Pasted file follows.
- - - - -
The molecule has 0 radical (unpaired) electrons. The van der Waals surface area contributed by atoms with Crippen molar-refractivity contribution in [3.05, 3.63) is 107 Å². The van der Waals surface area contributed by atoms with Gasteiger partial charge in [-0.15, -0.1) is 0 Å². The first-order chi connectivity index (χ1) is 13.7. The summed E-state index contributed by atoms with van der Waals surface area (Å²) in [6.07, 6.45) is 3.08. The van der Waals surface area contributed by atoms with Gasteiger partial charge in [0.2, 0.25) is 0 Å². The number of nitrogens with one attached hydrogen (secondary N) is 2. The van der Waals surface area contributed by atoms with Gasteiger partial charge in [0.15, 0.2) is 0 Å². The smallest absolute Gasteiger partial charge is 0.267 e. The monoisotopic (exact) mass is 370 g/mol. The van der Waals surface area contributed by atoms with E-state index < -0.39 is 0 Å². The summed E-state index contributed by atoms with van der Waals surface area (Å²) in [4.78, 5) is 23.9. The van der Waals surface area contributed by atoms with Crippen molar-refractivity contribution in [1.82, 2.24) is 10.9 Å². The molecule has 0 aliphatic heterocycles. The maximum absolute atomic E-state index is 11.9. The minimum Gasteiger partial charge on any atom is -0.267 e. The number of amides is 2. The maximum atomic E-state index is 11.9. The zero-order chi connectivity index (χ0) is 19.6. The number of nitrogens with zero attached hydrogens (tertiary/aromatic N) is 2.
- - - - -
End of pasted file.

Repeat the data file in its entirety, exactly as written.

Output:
The molecule has 0 radical (unpaired) electrons. The van der Waals surface area contributed by atoms with Crippen molar-refractivity contribution in [3.05, 3.63) is 107 Å². The van der Waals surface area contributed by atoms with Gasteiger partial charge in [-0.15, -0.1) is 0 Å². The first-order chi connectivity index (χ1) is 13.7. The summed E-state index contributed by atoms with van der Waals surface area (Å²) in [6.07, 6.45) is 3.08. The van der Waals surface area contributed by atoms with Gasteiger partial charge in [0.2, 0.25) is 0 Å². The number of nitrogens with one attached hydrogen (secondary N) is 2. The van der Waals surface area contributed by atoms with Gasteiger partial charge in [0.15, 0.2) is 0 Å². The smallest absolute Gasteiger partial charge is 0.267 e. The monoisotopic (exact) mass is 370 g/mol. The van der Waals surface area contributed by atoms with E-state index < -0.39 is 0 Å². The summed E-state index contributed by atoms with van der Waals surface area (Å²) in [4.78, 5) is 23.9. The van der Waals surface area contributed by atoms with Crippen molar-refractivity contribution in [1.82, 2.24) is 10.9 Å². The molecule has 0 aliphatic heterocycles. The maximum absolute atomic E-state index is 11.9. The minimum Gasteiger partial charge on any atom is -0.267 e. The number of amides is 2. The maximum atomic E-state index is 11.9. The zero-order chi connectivity index (χ0) is 19.6. The number of nitrogens with zero attached hydrogens (tertiary/aromatic N) is 2.